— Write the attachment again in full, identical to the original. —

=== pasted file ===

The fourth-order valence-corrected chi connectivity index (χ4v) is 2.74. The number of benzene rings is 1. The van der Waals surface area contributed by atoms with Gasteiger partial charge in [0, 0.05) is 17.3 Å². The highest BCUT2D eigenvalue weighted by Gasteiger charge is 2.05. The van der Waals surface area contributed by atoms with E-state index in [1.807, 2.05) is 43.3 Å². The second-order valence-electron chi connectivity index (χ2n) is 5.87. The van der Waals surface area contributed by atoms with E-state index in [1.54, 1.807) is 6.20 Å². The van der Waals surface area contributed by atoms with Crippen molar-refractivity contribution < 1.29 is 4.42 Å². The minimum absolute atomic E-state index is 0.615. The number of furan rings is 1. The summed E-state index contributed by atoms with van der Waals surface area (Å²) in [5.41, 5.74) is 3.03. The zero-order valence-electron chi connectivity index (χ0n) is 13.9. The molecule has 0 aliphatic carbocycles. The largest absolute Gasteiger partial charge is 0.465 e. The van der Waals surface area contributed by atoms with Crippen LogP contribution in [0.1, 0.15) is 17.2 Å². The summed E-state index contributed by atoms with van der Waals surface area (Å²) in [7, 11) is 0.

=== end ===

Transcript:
The fourth-order valence-corrected chi connectivity index (χ4v) is 2.74. The number of benzene rings is 1. The van der Waals surface area contributed by atoms with Gasteiger partial charge in [0, 0.05) is 17.3 Å². The highest BCUT2D eigenvalue weighted by Gasteiger charge is 2.05. The van der Waals surface area contributed by atoms with E-state index in [1.807, 2.05) is 43.3 Å². The second-order valence-electron chi connectivity index (χ2n) is 5.87. The van der Waals surface area contributed by atoms with E-state index in [1.54, 1.807) is 6.20 Å². The van der Waals surface area contributed by atoms with Crippen molar-refractivity contribution < 1.29 is 4.42 Å². The minimum absolute atomic E-state index is 0.615. The number of furan rings is 1. The summed E-state index contributed by atoms with van der Waals surface area (Å²) in [5.41, 5.74) is 3.03. The zero-order valence-electron chi connectivity index (χ0n) is 13.9. The molecule has 0 aliphatic carbocycles. The largest absolute Gasteiger partial charge is 0.465 e. The van der Waals surface area contributed by atoms with Crippen LogP contribution in [0.1, 0.15) is 17.2 Å². The summed E-state index contributed by atoms with van der Waals surface area (Å²) in [7, 11) is 0.